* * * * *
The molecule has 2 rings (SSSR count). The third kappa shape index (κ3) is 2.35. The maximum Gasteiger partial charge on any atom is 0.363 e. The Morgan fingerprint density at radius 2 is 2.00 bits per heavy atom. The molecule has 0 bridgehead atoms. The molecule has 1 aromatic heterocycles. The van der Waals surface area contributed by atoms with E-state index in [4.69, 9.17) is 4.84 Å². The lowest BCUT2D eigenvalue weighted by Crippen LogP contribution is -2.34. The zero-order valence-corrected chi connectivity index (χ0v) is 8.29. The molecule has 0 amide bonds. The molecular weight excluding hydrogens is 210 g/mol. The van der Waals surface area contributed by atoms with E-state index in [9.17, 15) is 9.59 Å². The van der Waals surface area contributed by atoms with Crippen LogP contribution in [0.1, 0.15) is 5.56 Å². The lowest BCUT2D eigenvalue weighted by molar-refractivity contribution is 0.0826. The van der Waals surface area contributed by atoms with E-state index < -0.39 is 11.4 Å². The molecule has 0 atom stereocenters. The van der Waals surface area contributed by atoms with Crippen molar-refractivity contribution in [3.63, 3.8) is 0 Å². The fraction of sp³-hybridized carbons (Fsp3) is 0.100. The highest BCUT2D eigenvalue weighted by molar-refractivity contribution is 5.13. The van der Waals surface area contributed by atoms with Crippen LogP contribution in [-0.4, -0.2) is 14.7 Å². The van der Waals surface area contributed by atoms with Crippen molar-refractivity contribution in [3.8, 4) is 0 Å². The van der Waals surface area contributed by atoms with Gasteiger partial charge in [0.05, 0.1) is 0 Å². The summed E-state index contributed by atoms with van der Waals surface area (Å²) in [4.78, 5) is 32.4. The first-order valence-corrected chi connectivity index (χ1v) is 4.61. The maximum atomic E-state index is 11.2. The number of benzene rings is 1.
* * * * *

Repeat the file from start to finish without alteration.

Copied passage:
The molecule has 2 rings (SSSR count). The third kappa shape index (κ3) is 2.35. The maximum Gasteiger partial charge on any atom is 0.363 e. The Morgan fingerprint density at radius 2 is 2.00 bits per heavy atom. The molecule has 0 bridgehead atoms. The molecule has 1 aromatic heterocycles. The van der Waals surface area contributed by atoms with E-state index in [4.69, 9.17) is 4.84 Å². The lowest BCUT2D eigenvalue weighted by Crippen LogP contribution is -2.34. The zero-order valence-corrected chi connectivity index (χ0v) is 8.29. The molecule has 0 amide bonds. The molecular weight excluding hydrogens is 210 g/mol. The van der Waals surface area contributed by atoms with E-state index in [9.17, 15) is 9.59 Å². The van der Waals surface area contributed by atoms with Crippen LogP contribution in [0.1, 0.15) is 5.56 Å². The lowest BCUT2D eigenvalue weighted by molar-refractivity contribution is 0.0826. The van der Waals surface area contributed by atoms with E-state index < -0.39 is 11.4 Å². The molecule has 0 atom stereocenters. The van der Waals surface area contributed by atoms with Crippen molar-refractivity contribution in [3.63, 3.8) is 0 Å². The fraction of sp³-hybridized carbons (Fsp3) is 0.100. The highest BCUT2D eigenvalue weighted by molar-refractivity contribution is 5.13. The van der Waals surface area contributed by atoms with Crippen LogP contribution in [-0.4, -0.2) is 14.7 Å². The van der Waals surface area contributed by atoms with Crippen molar-refractivity contribution in [3.8, 4) is 0 Å². The van der Waals surface area contributed by atoms with Gasteiger partial charge in [0.05, 0.1) is 0 Å². The summed E-state index contributed by atoms with van der Waals surface area (Å²) in [4.78, 5) is 32.4. The first-order valence-corrected chi connectivity index (χ1v) is 4.61. The maximum atomic E-state index is 11.2. The number of benzene rings is 1.